New P100 wage hike filed firms lukewarm

03/09/10 - Even before a new P100 wage petition was filed at 9 a.m yesterday, the Regional Tripartite Wages and Productivity Board in Central Visayas (RTWPB-7) expects that the companies would oppose it.

“If you look at their body language, they are opposed to it. But we won't use that as the basis but we'll rely on statistics and figures,” said Regional Director Elias Cayanong of the Department of Labor and Employment in Central Visayas (DOLE-7).

In filing the wage petition, TUCP partylist Rep. Raymond Mendoza said it had been two years since the RTWPB approved a wage increase for the region's workers.

The labor goups had sought a P150 across-the-board wage hike but the wage board only approved a P17-increase, raising the minimum wage to P267.

Cayanong, who chairs the board, said they held consultations on a P128 wage petition filed by the Alliance of Progressive Labor (APL) filed last December.

In filing their petition to increase minimum wage by P100, Mendoza said they used as basis the data from the National Economic Development Authority (NEDA).

Of the amount, P19 comes from the seven percent increase in prices between June 2008 and January 2010.

About P24 were based on the projected nine percent increase in Consumer Price Index (CPI) between February to December 2010.

The TUCP is also asking for P21 for the 21 years when there were no increase in real wage.

The remaining P36 is for partial adjustment to match the minimum wage level in the Calabarzon (Cavite, Laguna, Batangas, Rizal, and Quezon), which has P320 as the minimum wage.

Mendoza said they didn't file a wage increase petition last year since they understood that companies are experiencing difficulties in the wake of the global economic crisis.

Now that the country is recovering, Mendoza said it is only right for workers to seek an increase.

But businessman Eric Ng Mendoza, president of the Mandaue Chamber of Commerce and Industry (MCCI) said a P100 wage increase could hurt the workers instead since businesses aren't stable enough to raise wages.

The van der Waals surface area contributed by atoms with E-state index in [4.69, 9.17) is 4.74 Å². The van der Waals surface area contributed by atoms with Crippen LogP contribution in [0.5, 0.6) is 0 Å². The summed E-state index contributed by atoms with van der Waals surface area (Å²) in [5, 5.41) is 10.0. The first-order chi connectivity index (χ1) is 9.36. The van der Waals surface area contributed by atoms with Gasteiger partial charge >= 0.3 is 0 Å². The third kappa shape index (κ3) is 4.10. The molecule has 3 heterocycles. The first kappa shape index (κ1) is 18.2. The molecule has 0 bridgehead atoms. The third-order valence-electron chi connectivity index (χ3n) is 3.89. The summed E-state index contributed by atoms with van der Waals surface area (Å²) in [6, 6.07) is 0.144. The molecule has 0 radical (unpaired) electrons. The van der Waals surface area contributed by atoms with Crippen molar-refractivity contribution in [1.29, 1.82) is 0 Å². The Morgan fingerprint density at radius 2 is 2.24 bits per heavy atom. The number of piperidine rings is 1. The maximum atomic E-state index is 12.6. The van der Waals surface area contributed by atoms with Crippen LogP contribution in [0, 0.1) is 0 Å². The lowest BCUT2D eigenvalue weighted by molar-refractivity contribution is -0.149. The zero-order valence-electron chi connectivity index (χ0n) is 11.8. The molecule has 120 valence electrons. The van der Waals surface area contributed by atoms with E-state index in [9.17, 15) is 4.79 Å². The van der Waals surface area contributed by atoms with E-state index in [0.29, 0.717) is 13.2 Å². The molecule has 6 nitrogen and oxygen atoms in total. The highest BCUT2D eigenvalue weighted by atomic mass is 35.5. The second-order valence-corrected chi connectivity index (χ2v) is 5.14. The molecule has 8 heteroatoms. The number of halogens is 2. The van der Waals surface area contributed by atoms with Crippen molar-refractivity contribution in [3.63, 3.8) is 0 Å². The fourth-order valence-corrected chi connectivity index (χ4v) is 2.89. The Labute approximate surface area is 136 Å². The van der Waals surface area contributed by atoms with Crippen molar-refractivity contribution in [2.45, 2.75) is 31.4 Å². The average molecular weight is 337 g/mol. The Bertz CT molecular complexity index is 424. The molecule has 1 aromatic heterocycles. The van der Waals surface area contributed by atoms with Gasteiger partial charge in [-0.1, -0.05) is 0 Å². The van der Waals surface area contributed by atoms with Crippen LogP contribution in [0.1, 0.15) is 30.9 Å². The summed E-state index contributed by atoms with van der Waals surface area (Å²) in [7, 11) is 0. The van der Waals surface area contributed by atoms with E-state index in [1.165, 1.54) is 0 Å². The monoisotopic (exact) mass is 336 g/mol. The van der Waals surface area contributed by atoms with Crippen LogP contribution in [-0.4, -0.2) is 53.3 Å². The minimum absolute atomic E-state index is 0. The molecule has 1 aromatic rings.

“What's important is to help provide more employment for the people. I think the 100 wage increase, dili na motivating (it's not motivating) to create more jobs and hire more people, Ng-Mendoza said.

Cebu Business Club president Gordon Allan “Dondi” Joseph said increasing wages is unrealistic because it would only aggravate the high cost of doing business in the country.

“The focus should be in ensuring that all companies pay the minimum wage and on increasing and rewarding productivity rather than increasing fixed costs,” Joseph said.

He said salaries are prioritized among the fixed costs listed by companies.

Ng-Mendoza said he's not concerned about the P100 wage increase but rather how to give jobs to the unemployed and those who were retrenched.

“I think the majority of the firms cannot afford. Maybe some can afford but many can afford,” the businessman said.

Cayanong told that while most companies have been recovering, only the construction and call center firms have weathered the crisis.

He said the tourism sector is growing at a slower pace.

He said they have so far consulted the furniture firms and other companies at the Mactan Export Processing Zone (MEPZ) on the wage increase.

More consultations are forthcoming and Cayanong said they would meet on Thursday to take up the TUCP petition.

He said they would hold a public hearing in Cebu and another in either Tagbilaran City in Bohol or in Dumaguete in Negros Oriental sometime soon.

The board will release its ruling 45 days after the hearings. (Cebu Daily News)

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